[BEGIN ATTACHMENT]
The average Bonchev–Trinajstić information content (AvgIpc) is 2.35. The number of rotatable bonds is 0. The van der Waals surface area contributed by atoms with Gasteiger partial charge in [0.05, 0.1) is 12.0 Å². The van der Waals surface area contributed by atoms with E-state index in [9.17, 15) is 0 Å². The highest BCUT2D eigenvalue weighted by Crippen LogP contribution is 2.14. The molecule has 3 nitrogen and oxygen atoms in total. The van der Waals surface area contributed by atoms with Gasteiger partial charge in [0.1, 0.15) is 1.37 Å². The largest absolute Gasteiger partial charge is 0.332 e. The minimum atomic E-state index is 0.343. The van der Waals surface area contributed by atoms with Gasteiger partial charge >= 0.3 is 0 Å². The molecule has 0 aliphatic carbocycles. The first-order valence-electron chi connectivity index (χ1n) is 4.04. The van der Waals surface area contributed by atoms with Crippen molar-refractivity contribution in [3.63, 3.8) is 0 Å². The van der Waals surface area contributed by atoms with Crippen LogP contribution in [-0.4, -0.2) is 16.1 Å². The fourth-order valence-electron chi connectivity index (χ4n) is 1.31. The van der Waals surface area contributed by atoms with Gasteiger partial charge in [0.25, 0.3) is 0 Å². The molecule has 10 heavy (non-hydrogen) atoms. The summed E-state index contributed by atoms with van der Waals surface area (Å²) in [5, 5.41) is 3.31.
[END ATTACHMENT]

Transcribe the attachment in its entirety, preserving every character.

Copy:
The average Bonchev–Trinajstić information content (AvgIpc) is 2.35. The number of rotatable bonds is 0. The van der Waals surface area contributed by atoms with Gasteiger partial charge in [0.05, 0.1) is 12.0 Å². The van der Waals surface area contributed by atoms with E-state index in [9.17, 15) is 0 Å². The highest BCUT2D eigenvalue weighted by Crippen LogP contribution is 2.14. The molecule has 3 nitrogen and oxygen atoms in total. The van der Waals surface area contributed by atoms with Gasteiger partial charge in [0.1, 0.15) is 1.37 Å². The largest absolute Gasteiger partial charge is 0.332 e. The minimum atomic E-state index is 0.343. The van der Waals surface area contributed by atoms with Gasteiger partial charge >= 0.3 is 0 Å². The molecule has 0 aliphatic carbocycles. The first-order valence-electron chi connectivity index (χ1n) is 4.04. The van der Waals surface area contributed by atoms with Crippen molar-refractivity contribution in [3.63, 3.8) is 0 Å². The van der Waals surface area contributed by atoms with Crippen LogP contribution in [-0.4, -0.2) is 16.1 Å². The fourth-order valence-electron chi connectivity index (χ4n) is 1.31. The van der Waals surface area contributed by atoms with Gasteiger partial charge in [0.25, 0.3) is 0 Å². The molecule has 10 heavy (non-hydrogen) atoms. The summed E-state index contributed by atoms with van der Waals surface area (Å²) in [5, 5.41) is 3.31.